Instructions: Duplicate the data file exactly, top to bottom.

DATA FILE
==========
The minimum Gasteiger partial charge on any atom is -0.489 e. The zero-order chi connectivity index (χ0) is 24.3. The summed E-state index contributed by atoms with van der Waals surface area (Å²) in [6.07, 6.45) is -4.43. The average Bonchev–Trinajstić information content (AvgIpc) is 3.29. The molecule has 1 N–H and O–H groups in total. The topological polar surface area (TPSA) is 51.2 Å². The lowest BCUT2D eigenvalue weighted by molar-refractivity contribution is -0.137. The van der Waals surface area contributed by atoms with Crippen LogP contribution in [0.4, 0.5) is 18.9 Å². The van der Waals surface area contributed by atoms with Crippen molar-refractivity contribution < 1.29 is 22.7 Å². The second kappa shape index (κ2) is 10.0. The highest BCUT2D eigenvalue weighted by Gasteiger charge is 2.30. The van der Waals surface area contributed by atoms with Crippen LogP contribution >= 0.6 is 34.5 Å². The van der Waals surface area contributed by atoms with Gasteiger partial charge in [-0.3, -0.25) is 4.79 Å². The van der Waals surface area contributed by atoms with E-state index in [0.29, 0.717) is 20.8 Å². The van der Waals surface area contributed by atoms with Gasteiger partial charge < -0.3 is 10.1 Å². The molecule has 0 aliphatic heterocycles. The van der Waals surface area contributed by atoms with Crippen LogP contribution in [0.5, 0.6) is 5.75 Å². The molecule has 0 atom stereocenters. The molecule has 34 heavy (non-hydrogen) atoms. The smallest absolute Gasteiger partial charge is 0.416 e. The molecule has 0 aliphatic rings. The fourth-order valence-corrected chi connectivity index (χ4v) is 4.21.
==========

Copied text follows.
The minimum Gasteiger partial charge on any atom is -0.489 e. The zero-order chi connectivity index (χ0) is 24.3. The summed E-state index contributed by atoms with van der Waals surface area (Å²) in [6.07, 6.45) is -4.43. The average Bonchev–Trinajstić information content (AvgIpc) is 3.29. The molecule has 1 N–H and O–H groups in total. The topological polar surface area (TPSA) is 51.2 Å². The lowest BCUT2D eigenvalue weighted by molar-refractivity contribution is -0.137. The van der Waals surface area contributed by atoms with Crippen LogP contribution in [0.4, 0.5) is 18.9 Å². The van der Waals surface area contributed by atoms with Crippen molar-refractivity contribution < 1.29 is 22.7 Å². The second kappa shape index (κ2) is 10.0. The highest BCUT2D eigenvalue weighted by Gasteiger charge is 2.30. The van der Waals surface area contributed by atoms with Crippen LogP contribution >= 0.6 is 34.5 Å². The van der Waals surface area contributed by atoms with Gasteiger partial charge in [-0.3, -0.25) is 4.79 Å². The van der Waals surface area contributed by atoms with E-state index in [0.29, 0.717) is 20.8 Å². The van der Waals surface area contributed by atoms with Gasteiger partial charge < -0.3 is 10.1 Å². The molecule has 0 aliphatic heterocycles. The van der Waals surface area contributed by atoms with Crippen LogP contribution in [0.5, 0.6) is 5.75 Å². The molecule has 0 atom stereocenters. The molecule has 34 heavy (non-hydrogen) atoms. The smallest absolute Gasteiger partial charge is 0.416 e. The molecule has 0 aliphatic rings. The fourth-order valence-corrected chi connectivity index (χ4v) is 4.21.